The Top Flavors Of Mexico
That cute little Taco Bell Mexipup didn't have the right idea after all. The true Mexican cuisine is not at all based on the burritos and tacos that we think is Mexican food north of the border. With the exception of some desert border areas in the Rio Grande area, barbecue and stews and lots of really fresh vegetables and also seafood in the coastal areas. Of course, Mexican cuisine is also based on literally hundreds of different types of chiles. Like all great national cuisines, Mexico is a tapestry made up of its highly variable regional cookery.
Chiles in Mexico go far beyond just the addition of searing heat, but are also utilized widely to control texture and color as well as flavor profiles which can be extremely complex and rewarding. Mexican cookery thrives on deriving flavors from techniques such as utilizing lard in cookery, and boiling meat prior to broiling it over ember filled charcoal pits.
Much of Mexico's population lives close to the poverty line, thus it is important that the cookery of the people be economical. Tamales are a time honored way to fill up on very little money. Much of the population prepares a wide variety of thin soups to stretch out the food ingredients for economy such as tortilla soup, and the very famous sopa de albondigas which is a beef broth with the most delectable miniature meatballs floating in it.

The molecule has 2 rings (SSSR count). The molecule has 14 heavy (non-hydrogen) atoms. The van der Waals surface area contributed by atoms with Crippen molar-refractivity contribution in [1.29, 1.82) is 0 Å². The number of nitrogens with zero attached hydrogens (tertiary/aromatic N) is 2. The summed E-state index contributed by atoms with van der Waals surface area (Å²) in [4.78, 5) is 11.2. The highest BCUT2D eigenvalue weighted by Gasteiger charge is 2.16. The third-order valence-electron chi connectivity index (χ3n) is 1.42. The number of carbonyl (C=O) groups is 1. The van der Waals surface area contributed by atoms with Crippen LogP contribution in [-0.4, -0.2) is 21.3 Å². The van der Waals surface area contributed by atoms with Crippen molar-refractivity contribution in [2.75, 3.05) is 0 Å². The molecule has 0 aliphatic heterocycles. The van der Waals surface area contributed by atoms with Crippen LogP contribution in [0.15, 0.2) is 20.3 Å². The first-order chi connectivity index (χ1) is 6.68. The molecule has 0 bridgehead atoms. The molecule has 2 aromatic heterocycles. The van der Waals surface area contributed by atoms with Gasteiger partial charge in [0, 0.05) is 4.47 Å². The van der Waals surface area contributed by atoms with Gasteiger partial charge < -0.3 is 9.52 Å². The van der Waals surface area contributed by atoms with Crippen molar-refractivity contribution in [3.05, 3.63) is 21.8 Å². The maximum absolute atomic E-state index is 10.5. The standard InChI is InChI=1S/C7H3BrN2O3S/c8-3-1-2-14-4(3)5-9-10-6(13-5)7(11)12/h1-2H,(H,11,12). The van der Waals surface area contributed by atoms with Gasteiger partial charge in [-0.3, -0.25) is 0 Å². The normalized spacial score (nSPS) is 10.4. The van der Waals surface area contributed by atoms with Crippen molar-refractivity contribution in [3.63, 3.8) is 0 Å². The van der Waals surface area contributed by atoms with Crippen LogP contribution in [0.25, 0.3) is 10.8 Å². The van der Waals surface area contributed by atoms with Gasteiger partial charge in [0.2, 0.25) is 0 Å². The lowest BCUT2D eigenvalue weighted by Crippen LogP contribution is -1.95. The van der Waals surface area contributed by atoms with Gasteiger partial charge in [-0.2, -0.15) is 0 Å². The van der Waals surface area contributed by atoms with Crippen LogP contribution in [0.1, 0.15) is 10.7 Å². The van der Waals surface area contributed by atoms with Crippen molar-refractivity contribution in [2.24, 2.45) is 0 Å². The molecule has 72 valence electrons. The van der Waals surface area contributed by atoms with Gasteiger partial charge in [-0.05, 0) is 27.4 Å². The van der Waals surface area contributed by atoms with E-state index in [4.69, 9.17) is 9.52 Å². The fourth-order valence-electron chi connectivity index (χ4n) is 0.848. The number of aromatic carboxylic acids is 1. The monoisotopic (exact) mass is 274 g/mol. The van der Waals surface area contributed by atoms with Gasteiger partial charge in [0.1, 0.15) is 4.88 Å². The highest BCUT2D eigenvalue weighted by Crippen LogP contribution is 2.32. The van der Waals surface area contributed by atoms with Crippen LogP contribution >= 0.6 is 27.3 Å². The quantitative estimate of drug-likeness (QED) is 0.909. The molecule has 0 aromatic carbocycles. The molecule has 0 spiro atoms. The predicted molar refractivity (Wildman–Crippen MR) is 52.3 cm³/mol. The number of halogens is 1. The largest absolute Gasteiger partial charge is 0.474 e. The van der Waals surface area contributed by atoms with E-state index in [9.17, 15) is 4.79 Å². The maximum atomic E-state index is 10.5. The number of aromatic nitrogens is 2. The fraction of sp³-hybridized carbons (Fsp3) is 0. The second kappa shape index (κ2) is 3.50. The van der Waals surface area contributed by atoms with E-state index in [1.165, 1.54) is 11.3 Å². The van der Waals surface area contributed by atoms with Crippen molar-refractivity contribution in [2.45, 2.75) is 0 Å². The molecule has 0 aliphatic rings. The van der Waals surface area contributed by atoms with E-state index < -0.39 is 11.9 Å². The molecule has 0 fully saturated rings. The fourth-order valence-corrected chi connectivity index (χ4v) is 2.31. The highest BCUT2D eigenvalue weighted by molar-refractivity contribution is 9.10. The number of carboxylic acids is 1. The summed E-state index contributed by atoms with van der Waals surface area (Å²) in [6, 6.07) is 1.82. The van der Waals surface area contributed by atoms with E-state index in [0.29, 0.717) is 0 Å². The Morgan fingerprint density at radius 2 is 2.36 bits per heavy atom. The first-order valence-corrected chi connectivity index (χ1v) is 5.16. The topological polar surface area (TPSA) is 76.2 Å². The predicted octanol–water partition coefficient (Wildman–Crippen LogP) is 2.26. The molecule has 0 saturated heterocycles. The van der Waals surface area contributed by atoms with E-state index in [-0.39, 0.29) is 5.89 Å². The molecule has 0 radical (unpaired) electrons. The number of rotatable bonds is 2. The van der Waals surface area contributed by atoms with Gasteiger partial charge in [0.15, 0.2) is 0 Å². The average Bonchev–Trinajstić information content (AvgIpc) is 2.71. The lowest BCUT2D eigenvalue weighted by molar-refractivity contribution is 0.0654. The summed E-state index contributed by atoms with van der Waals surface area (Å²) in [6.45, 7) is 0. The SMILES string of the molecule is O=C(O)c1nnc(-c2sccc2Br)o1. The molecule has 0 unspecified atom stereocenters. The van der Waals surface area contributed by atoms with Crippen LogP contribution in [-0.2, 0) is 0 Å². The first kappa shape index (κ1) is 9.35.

Key regional distinctions
Jalisco - The area which is in the western central part of the country stretching out to the Pacific Ocean. It is the location where just under a billion acres are planted in blue agave, which is the key ingredient in the distillation process of tequila.
Veracruz - This area is coastal to the Gulf of Mexico and renowned for its gulf shrimp and red snapper. The cookery of the area typically mingles these wondrous ingredients with onion, garlic, green chiles and tomatoes. Not only does this area have some of Mexico's finest coffee, but is generally considered the heart of Mexican cuisine.
Baja - The long peninsula which just southward from American California and incorporates the resort cities of Cabo San Lucas and La Paz. The area is well known for its batter-fried shrimp or fish tacos usually with a slaw cabbage and a white cream.
Oaxaca - Towards the southern end of Mexico on the Pacific side, this region is one of the most renowned of Mexico's areas for its cultural bounties. This is the part of the nation where you go for the best moles, which are much more complex and varied than many Americans believe. One of the more classic of the area's moles integrates chocolate with chiles, pumpkin seeds and cinnamon.
Yucatan - The Mayan tradition is strong in this huge peninsula jutting outwards into the Gulf of Mexico and it is the best region to go for the sizzling Habanero chiles, as well as fine black beans and pickled vegetables.
Chihuahua and Sonora - These two northernmost and largest states are the home of what many Americans believe Mexican cookery to actually be. The cuisine of these states most closely approximates Tex-Mex. These states have some of Mexico's finest beef, although in the Mediterranean tradition imported from Spain, they consume it fresh and never aged.